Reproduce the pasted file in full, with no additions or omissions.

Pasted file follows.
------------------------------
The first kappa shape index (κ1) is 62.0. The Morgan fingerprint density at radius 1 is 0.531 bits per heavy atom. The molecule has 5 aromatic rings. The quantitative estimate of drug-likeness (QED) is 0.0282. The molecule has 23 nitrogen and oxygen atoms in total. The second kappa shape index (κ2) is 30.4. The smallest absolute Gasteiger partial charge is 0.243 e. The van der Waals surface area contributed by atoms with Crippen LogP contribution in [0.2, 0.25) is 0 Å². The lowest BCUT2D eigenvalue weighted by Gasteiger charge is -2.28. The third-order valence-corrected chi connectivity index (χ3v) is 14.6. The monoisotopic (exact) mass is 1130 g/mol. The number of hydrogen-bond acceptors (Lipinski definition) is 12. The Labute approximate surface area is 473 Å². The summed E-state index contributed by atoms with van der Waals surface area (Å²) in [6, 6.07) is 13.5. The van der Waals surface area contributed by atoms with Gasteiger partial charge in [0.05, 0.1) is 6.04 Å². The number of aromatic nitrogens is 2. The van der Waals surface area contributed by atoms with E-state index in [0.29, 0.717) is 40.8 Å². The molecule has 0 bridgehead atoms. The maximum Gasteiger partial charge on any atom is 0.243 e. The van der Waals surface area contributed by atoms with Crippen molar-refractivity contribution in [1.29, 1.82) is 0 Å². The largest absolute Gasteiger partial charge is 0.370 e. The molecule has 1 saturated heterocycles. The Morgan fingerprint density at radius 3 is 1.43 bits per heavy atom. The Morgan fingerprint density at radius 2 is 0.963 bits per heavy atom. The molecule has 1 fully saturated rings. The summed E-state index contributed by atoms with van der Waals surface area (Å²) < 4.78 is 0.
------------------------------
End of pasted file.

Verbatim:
The first kappa shape index (κ1) is 62.0. The Morgan fingerprint density at radius 1 is 0.531 bits per heavy atom. The molecule has 5 aromatic rings. The quantitative estimate of drug-likeness (QED) is 0.0282. The molecule has 23 nitrogen and oxygen atoms in total. The second kappa shape index (κ2) is 30.4. The smallest absolute Gasteiger partial charge is 0.243 e. The van der Waals surface area contributed by atoms with Crippen LogP contribution in [0.2, 0.25) is 0 Å². The lowest BCUT2D eigenvalue weighted by Gasteiger charge is -2.28. The third-order valence-corrected chi connectivity index (χ3v) is 14.6. The monoisotopic (exact) mass is 1130 g/mol. The number of hydrogen-bond acceptors (Lipinski definition) is 12. The Labute approximate surface area is 473 Å². The summed E-state index contributed by atoms with van der Waals surface area (Å²) in [6, 6.07) is 13.5. The van der Waals surface area contributed by atoms with Gasteiger partial charge in [0.05, 0.1) is 6.04 Å². The number of aromatic nitrogens is 2. The van der Waals surface area contributed by atoms with E-state index in [0.29, 0.717) is 40.8 Å². The molecule has 0 bridgehead atoms. The maximum Gasteiger partial charge on any atom is 0.243 e. The van der Waals surface area contributed by atoms with Crippen molar-refractivity contribution in [1.29, 1.82) is 0 Å². The largest absolute Gasteiger partial charge is 0.370 e. The molecule has 1 saturated heterocycles. The Morgan fingerprint density at radius 3 is 1.43 bits per heavy atom. The Morgan fingerprint density at radius 2 is 0.963 bits per heavy atom. The molecule has 1 fully saturated rings. The summed E-state index contributed by atoms with van der Waals surface area (Å²) < 4.78 is 0.